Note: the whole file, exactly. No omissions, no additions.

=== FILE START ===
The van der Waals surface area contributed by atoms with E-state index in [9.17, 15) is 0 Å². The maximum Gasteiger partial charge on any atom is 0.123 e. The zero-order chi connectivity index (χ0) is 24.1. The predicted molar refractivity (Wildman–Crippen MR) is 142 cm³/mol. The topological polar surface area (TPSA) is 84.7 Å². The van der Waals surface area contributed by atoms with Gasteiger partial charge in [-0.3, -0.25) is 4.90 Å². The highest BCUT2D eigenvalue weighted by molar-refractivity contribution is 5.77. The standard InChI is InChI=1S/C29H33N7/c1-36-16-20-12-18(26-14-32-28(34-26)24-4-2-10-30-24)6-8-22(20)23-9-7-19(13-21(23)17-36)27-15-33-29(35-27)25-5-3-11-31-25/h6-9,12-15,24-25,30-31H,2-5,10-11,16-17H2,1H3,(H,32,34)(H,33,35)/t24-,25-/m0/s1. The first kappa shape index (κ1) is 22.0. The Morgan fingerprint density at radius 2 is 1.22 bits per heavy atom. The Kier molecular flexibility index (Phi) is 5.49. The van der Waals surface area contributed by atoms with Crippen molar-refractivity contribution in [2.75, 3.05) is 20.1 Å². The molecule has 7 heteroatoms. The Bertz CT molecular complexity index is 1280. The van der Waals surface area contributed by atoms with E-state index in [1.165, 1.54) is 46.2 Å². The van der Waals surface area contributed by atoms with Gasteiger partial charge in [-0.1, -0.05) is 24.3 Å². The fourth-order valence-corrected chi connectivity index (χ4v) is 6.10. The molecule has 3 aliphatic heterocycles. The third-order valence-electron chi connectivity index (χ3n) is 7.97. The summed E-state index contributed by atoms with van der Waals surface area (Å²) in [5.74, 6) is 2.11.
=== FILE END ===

The van der Waals surface area contributed by atoms with E-state index in [9.17, 15) is 0 Å². The maximum Gasteiger partial charge on any atom is 0.123 e. The zero-order chi connectivity index (χ0) is 24.1. The predicted molar refractivity (Wildman–Crippen MR) is 142 cm³/mol. The topological polar surface area (TPSA) is 84.7 Å². The van der Waals surface area contributed by atoms with Gasteiger partial charge in [-0.3, -0.25) is 4.90 Å². The highest BCUT2D eigenvalue weighted by molar-refractivity contribution is 5.77. The standard InChI is InChI=1S/C29H33N7/c1-36-16-20-12-18(26-14-32-28(34-26)24-4-2-10-30-24)6-8-22(20)23-9-7-19(13-21(23)17-36)27-15-33-29(35-27)25-5-3-11-31-25/h6-9,12-15,24-25,30-31H,2-5,10-11,16-17H2,1H3,(H,32,34)(H,33,35)/t24-,25-/m0/s1. The first kappa shape index (κ1) is 22.0. The Morgan fingerprint density at radius 2 is 1.22 bits per heavy atom. The Kier molecular flexibility index (Phi) is 5.49. The van der Waals surface area contributed by atoms with Crippen molar-refractivity contribution in [2.75, 3.05) is 20.1 Å². The molecule has 7 heteroatoms. The Bertz CT molecular complexity index is 1280. The van der Waals surface area contributed by atoms with E-state index in [1.165, 1.54) is 46.2 Å². The van der Waals surface area contributed by atoms with Gasteiger partial charge in [-0.1, -0.05) is 24.3 Å². The fourth-order valence-corrected chi connectivity index (χ4v) is 6.10. The molecule has 3 aliphatic heterocycles. The third-order valence-electron chi connectivity index (χ3n) is 7.97. The summed E-state index contributed by atoms with van der Waals surface area (Å²) in [5.74, 6) is 2.11.